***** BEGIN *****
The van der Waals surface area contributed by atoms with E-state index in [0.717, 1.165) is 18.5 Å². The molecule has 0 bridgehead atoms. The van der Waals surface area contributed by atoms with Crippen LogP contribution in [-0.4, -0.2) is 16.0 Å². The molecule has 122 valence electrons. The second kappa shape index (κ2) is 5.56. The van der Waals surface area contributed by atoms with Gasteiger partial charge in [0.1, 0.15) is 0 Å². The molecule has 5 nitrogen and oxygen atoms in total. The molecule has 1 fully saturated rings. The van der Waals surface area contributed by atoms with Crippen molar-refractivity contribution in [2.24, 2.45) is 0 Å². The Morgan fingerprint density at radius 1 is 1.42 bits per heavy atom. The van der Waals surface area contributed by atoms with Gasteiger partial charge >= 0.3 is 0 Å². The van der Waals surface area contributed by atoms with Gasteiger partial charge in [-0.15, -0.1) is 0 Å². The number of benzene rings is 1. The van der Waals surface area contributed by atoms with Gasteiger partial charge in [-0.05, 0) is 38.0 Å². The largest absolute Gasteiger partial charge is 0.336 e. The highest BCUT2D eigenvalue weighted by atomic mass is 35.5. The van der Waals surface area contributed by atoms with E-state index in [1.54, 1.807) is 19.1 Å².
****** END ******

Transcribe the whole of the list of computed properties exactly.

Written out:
The van der Waals surface area contributed by atoms with E-state index in [0.717, 1.165) is 18.5 Å². The molecule has 0 bridgehead atoms. The van der Waals surface area contributed by atoms with Crippen LogP contribution in [-0.4, -0.2) is 16.0 Å². The molecule has 122 valence electrons. The second kappa shape index (κ2) is 5.56. The van der Waals surface area contributed by atoms with Gasteiger partial charge in [0.1, 0.15) is 0 Å². The molecule has 5 nitrogen and oxygen atoms in total. The molecule has 1 fully saturated rings. The van der Waals surface area contributed by atoms with Crippen molar-refractivity contribution in [2.24, 2.45) is 0 Å². The Morgan fingerprint density at radius 1 is 1.42 bits per heavy atom. The van der Waals surface area contributed by atoms with Gasteiger partial charge >= 0.3 is 0 Å². The van der Waals surface area contributed by atoms with Gasteiger partial charge in [-0.15, -0.1) is 0 Å². The number of benzene rings is 1. The van der Waals surface area contributed by atoms with Gasteiger partial charge in [-0.05, 0) is 38.0 Å². The largest absolute Gasteiger partial charge is 0.336 e. The highest BCUT2D eigenvalue weighted by atomic mass is 35.5. The van der Waals surface area contributed by atoms with E-state index in [1.54, 1.807) is 19.1 Å².